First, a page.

Does Homeowner’s Insurance Cover Sewage Backup?

Sewage backup from an overwhelmed municipal sewer system can be one of the most extensive and costly disasters that can befall a home.  

Unfortunately, like overland flooding, this type of water damage is not part of most basic homeowner’s insurance policies. But most companies do offer an endorsement for sewage backup that is relatively inexpensive and highly advisable addon to your homeowner’s policy.  

Installing a mainline backwater valve can prevent sewers from backing up. A backwater valve will close automatically if sewage backs up from the main sewer.

How to Protect Yourself

As a homeowner, it’in your best interest to take any preventative measures you can. We encourage you to have a having a backwater valve installed to prevent sewage backup, as well as getting the extended home insurance mentioned above.  

Some municipalities offer rebates or subsidies to install flood prevention devices such as sump pumps and backwater valves. 

Tankless Water Heaters: What are They and Why are They Better?

Your water heater is likely tucked away in a closet or deep in the depths of your basement. Out of sight, out of mind. But what if we told you that a tankless water heater is a space-saving, energy-reducing, water-conserving alternative that can provide endless amounts of hot water throughout your home?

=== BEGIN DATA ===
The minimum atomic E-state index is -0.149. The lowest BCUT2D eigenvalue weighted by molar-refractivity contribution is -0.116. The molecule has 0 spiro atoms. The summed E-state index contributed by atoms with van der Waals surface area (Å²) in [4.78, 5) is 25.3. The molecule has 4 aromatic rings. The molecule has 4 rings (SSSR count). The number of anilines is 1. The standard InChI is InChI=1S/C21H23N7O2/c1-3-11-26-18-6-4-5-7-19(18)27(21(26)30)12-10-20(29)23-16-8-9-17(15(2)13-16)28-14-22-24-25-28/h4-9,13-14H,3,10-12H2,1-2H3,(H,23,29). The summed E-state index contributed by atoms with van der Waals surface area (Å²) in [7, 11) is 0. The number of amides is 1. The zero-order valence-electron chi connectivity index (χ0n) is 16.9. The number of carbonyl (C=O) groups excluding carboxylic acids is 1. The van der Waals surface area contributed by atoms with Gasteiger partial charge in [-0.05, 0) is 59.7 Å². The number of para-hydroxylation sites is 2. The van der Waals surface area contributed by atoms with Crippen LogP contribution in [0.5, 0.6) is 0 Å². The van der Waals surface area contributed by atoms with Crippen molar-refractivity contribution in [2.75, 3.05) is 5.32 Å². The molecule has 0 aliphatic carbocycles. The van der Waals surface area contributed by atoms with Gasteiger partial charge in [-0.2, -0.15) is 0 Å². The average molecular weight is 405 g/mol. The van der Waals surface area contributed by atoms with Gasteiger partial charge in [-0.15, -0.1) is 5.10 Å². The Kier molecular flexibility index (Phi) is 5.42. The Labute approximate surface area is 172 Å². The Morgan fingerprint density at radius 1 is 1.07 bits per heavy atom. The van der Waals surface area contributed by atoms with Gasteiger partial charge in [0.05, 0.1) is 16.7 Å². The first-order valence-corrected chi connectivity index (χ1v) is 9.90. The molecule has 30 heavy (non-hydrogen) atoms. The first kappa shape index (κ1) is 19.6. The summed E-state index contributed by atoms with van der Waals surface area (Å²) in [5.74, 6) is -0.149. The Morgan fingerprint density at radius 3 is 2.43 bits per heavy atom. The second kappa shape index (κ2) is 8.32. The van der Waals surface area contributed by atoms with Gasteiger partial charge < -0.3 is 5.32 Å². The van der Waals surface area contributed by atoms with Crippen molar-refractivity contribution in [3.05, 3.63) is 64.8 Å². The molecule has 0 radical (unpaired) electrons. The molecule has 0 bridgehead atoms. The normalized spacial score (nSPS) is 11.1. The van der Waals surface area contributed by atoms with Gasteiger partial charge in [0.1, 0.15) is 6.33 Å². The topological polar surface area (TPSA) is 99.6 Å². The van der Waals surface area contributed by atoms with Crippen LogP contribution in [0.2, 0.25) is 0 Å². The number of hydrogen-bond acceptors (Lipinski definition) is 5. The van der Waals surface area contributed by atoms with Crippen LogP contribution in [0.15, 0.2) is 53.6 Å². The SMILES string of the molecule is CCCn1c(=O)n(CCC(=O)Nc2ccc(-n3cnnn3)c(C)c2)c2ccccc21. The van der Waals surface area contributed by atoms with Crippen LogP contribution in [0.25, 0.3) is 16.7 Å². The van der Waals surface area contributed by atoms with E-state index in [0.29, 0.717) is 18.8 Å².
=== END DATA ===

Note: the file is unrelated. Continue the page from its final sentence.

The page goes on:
These facts might just make you give your water heater a second look.

Traditional Water Heaters

Traditional water heaters are ‘storage’ or tank-style units that fill with cold water, heat it, then keep it warm until it’s used. Here in Ontario, most homes use this type of water heater. However, these units come with three notable downsides:

  1. Once the tank is about 2/3 empty, the hot water runs out. If you need more, you’ll have to wait for the tank to refill and reheat. This process doesn’t take too long, but it can be frustrating, especially if many people are living in the home. If you’ve ever lived in a house where you couldn’t take a hot shower while the dishwasher was on, it’s because the tank ran empty.
  2. Traditional water heaters are not very energy-inefficient. They must constantly heat the water inside the tank, thus consuming energy 24/7 and resulting in standby energy losses. The tanks have good insulation nowadays, and it’s possible to add additional insulation through exterior jackets, but it remains costly. Water heating accounts for 19% of the average home’s energy use, more than all household appliances (excluding furnaces) combined.
  3. Water heaters take up a lot of room. Some units are wall-mounted, which saves some space, but the bottom line is that a smaller tank means less hot water available.